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CBSE schools to teach law to kids. Early dis/advantage?

Gearing up for law early
Gearing up for law early
Eleventh-standard students in 200 Indian schools affiliated to the Central Board of Secondary Education (CBSE) may have “legal studies” as an elective subject option academic year 2013-14 onwards, according to the Times of India.

The elective will be open to students opting for any of the three streams of compulsory subjects - science, commerce, and humanities - after the tenth standard grade, reported the paper.

The CBSE wrote to 200 affiliated schools on 5 April 2013 asking for their expression of interest in offering the new course to their students. The schools have to reply by 20 April, and depending on this initial response the board may introduce the elective in other affiliated schools, CBSE chairman Vineet Joshi told the paper.

The curriculum will include political theory, nature and sources of law, Indian legal history, civil and criminal procedure, family law, alternate dispute resolution, human rights in India, international law, and the “legal profession in India”, according to Times’ report.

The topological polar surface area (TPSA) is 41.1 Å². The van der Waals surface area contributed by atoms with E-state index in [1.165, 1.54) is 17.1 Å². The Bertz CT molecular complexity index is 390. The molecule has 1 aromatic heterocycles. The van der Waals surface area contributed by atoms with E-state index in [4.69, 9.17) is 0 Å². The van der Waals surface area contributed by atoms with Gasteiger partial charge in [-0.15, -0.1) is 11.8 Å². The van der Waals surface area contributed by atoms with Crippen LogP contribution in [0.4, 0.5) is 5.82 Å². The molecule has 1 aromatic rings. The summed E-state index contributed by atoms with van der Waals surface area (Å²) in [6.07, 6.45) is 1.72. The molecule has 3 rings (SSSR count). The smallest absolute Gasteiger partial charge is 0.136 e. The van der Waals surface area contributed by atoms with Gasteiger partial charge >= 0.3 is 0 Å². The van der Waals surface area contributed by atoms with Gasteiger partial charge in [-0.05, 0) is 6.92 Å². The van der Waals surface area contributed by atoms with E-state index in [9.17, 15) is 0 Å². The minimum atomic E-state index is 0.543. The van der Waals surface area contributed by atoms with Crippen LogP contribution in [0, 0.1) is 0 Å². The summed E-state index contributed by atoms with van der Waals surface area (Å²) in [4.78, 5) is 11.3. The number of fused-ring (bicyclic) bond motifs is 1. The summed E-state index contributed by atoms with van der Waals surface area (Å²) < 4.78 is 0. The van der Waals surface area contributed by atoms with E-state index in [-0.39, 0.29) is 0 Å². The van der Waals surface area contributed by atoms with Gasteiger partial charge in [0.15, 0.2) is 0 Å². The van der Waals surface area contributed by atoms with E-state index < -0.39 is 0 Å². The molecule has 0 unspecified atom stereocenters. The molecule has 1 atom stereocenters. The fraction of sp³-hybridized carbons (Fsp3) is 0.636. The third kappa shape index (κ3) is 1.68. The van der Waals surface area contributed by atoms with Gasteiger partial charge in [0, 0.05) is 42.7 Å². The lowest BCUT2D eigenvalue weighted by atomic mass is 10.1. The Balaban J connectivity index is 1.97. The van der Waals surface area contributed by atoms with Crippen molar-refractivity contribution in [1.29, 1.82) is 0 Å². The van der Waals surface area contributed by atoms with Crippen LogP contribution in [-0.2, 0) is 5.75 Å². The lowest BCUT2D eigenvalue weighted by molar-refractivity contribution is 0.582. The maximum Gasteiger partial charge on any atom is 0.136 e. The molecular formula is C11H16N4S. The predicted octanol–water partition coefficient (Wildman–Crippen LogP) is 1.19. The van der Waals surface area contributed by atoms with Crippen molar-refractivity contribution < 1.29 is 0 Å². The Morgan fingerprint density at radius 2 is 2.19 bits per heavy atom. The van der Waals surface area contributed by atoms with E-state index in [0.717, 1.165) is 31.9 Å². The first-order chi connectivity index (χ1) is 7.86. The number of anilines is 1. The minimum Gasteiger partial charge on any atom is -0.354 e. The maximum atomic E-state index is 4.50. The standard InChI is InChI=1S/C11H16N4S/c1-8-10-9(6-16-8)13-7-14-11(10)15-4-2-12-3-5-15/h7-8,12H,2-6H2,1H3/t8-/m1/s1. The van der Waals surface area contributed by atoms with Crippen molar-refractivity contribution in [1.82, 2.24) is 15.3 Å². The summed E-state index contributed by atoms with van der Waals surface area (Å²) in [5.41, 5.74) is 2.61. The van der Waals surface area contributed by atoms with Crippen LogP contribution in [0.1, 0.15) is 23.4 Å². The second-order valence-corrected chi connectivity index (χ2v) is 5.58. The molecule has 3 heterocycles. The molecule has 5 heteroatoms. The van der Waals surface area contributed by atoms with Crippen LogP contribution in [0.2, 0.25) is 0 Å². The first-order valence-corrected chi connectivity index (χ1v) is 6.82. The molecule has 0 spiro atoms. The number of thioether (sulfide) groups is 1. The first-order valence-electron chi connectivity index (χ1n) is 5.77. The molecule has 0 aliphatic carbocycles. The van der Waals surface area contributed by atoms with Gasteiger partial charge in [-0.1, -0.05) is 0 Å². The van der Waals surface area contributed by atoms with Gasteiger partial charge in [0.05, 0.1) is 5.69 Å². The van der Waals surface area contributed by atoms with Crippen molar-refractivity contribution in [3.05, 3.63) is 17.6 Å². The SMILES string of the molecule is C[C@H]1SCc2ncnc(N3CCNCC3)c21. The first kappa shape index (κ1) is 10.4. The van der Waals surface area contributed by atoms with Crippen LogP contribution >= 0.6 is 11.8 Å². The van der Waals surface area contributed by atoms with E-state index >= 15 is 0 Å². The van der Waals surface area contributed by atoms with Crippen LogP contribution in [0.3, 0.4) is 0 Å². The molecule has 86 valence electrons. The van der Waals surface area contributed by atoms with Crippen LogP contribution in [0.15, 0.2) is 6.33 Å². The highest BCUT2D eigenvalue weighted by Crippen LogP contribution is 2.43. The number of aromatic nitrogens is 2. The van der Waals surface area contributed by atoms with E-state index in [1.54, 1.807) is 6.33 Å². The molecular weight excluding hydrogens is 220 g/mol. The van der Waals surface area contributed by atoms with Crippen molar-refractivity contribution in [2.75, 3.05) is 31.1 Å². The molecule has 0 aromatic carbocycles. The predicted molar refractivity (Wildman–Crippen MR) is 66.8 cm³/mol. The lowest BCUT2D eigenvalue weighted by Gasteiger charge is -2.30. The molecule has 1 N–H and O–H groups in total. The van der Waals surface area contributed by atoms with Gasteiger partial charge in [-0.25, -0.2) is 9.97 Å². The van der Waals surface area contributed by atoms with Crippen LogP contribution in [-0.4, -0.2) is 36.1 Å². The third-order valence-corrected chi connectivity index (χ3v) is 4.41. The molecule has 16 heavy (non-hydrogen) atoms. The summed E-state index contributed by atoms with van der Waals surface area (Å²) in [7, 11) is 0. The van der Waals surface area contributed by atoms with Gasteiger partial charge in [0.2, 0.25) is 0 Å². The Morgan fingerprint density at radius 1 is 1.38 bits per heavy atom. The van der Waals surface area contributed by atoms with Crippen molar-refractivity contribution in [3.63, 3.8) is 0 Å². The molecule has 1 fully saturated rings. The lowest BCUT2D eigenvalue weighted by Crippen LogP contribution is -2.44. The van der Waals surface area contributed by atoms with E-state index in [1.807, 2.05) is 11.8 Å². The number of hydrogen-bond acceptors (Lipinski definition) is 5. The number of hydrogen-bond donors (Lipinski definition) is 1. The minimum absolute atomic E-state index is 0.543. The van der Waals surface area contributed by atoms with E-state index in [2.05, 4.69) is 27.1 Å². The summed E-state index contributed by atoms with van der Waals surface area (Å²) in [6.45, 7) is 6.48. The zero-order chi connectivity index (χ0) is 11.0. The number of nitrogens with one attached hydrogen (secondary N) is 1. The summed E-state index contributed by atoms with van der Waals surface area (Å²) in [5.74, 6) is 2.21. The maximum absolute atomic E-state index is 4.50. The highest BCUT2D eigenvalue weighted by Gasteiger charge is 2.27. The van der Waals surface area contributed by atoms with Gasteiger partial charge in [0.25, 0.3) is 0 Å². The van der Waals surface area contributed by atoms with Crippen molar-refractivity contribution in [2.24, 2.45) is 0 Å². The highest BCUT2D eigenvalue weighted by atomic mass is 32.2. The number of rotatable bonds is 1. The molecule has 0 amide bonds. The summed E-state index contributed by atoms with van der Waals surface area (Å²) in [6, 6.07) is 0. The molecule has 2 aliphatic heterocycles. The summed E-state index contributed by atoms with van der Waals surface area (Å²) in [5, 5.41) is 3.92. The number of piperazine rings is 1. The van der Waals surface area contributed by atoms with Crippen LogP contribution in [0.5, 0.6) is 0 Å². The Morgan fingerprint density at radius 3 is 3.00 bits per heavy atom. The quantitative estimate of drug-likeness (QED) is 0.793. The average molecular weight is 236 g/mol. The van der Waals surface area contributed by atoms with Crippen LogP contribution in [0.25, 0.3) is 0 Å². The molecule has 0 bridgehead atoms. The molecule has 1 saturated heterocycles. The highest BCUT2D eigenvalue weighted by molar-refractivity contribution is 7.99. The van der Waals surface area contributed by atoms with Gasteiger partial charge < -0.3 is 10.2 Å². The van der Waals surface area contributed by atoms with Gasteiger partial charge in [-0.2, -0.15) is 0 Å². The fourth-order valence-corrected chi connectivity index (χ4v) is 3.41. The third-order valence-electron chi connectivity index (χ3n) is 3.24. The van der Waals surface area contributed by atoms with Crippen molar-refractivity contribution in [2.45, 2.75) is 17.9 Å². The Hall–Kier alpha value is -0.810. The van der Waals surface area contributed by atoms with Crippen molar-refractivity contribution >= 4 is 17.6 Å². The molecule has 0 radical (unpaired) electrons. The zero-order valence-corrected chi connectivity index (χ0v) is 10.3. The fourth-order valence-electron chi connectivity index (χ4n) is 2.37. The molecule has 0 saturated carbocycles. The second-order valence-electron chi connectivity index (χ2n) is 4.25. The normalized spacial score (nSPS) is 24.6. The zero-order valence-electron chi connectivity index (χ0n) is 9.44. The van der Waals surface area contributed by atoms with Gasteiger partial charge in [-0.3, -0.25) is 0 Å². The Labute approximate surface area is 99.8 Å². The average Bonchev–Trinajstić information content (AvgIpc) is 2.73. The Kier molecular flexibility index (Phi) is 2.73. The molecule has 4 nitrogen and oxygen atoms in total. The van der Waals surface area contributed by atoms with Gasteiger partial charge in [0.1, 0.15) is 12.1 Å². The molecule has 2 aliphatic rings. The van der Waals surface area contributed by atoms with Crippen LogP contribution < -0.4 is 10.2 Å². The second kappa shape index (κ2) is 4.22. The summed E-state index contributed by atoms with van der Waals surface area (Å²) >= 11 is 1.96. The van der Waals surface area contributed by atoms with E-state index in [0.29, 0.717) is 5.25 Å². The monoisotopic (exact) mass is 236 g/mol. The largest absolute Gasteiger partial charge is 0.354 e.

Nalsar vice chancellor Prof Faizan Mustafa, who has been supporting the proposals, commented: “The idea is to have a basic introductory course in law so that those who are [for instance studying] humanities in 12th [standard] eventually develop an interest in law.”

“If you add all the engineering colleges in the country, 20 lakh people are taking the entrance exam whereas for the CLAT [Common Law Admission Test] there are only 30,000. That clearly means that law is not a preferred option despite its job prospects […] because it is not taught at the school level,” he added.

29,500 aspirants registered for taking the CLAT this year, which is a 15 per cent hike over last year’s total number.

“To my mind on a preliminary level it seems a pretty okay move but it does disadvantage students who are not going to a CBSE school,” commented Diptasri Basu, executive director at Increasing Diversity by Increasing Access to Legal Education (IDIA) – a non-profit initiative training underprivileged CLAT aspirants.

“Basic history and polity is good enough for anyone who needs a taste of law, you don’t need to know core law before attempting CLAT. My primary concern is that schools are becoming super-specialised at too early a stage,” she said.

“While [teaching legal studies in schools] can be tested as an introductory scheme, apart from encouraging a few students to do law I don’t think it will have too much of an impact in the number of people taking [law] up. A lot depends on the syllabus framed and the expertise of the teachers engaged in taking up the subject. Teaching school students CPC or CRPC, as is mentioned in the proposed syllabus, does not make sense at all,” added Basu.

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